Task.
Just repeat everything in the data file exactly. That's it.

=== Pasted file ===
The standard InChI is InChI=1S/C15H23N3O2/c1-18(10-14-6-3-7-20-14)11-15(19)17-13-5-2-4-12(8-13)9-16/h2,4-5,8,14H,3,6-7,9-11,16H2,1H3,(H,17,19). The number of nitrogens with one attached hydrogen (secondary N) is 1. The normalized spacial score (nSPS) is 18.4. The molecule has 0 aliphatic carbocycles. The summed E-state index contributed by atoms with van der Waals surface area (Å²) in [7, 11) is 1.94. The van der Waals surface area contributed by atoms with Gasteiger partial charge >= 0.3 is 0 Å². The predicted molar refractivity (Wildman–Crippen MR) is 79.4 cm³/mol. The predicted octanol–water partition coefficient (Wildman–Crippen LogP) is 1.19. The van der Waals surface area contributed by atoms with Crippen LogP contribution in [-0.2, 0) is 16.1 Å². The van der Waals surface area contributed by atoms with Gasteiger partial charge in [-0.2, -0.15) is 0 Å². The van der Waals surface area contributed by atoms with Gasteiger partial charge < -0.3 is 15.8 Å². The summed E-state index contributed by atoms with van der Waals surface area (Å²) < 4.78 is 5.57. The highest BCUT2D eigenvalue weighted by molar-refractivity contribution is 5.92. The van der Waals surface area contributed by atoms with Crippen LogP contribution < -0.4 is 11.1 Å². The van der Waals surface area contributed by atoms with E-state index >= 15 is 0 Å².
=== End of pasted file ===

The standard InChI is InChI=1S/C15H23N3O2/c1-18(10-14-6-3-7-20-14)11-15(19)17-13-5-2-4-12(8-13)9-16/h2,4-5,8,14H,3,6-7,9-11,16H2,1H3,(H,17,19). The number of nitrogens with one attached hydrogen (secondary N) is 1. The normalized spacial score (nSPS) is 18.4. The molecule has 0 aliphatic carbocycles. The summed E-state index contributed by atoms with van der Waals surface area (Å²) in [7, 11) is 1.94. The van der Waals surface area contributed by atoms with Gasteiger partial charge >= 0.3 is 0 Å². The predicted molar refractivity (Wildman–Crippen MR) is 79.4 cm³/mol. The predicted octanol–water partition coefficient (Wildman–Crippen LogP) is 1.19. The van der Waals surface area contributed by atoms with Crippen LogP contribution in [-0.2, 0) is 16.1 Å². The van der Waals surface area contributed by atoms with Gasteiger partial charge in [-0.2, -0.15) is 0 Å². The van der Waals surface area contributed by atoms with Gasteiger partial charge < -0.3 is 15.8 Å². The summed E-state index contributed by atoms with van der Waals surface area (Å²) < 4.78 is 5.57. The highest BCUT2D eigenvalue weighted by molar-refractivity contribution is 5.92. The van der Waals surface area contributed by atoms with Crippen LogP contribution < -0.4 is 11.1 Å². The van der Waals surface area contributed by atoms with E-state index >= 15 is 0 Å².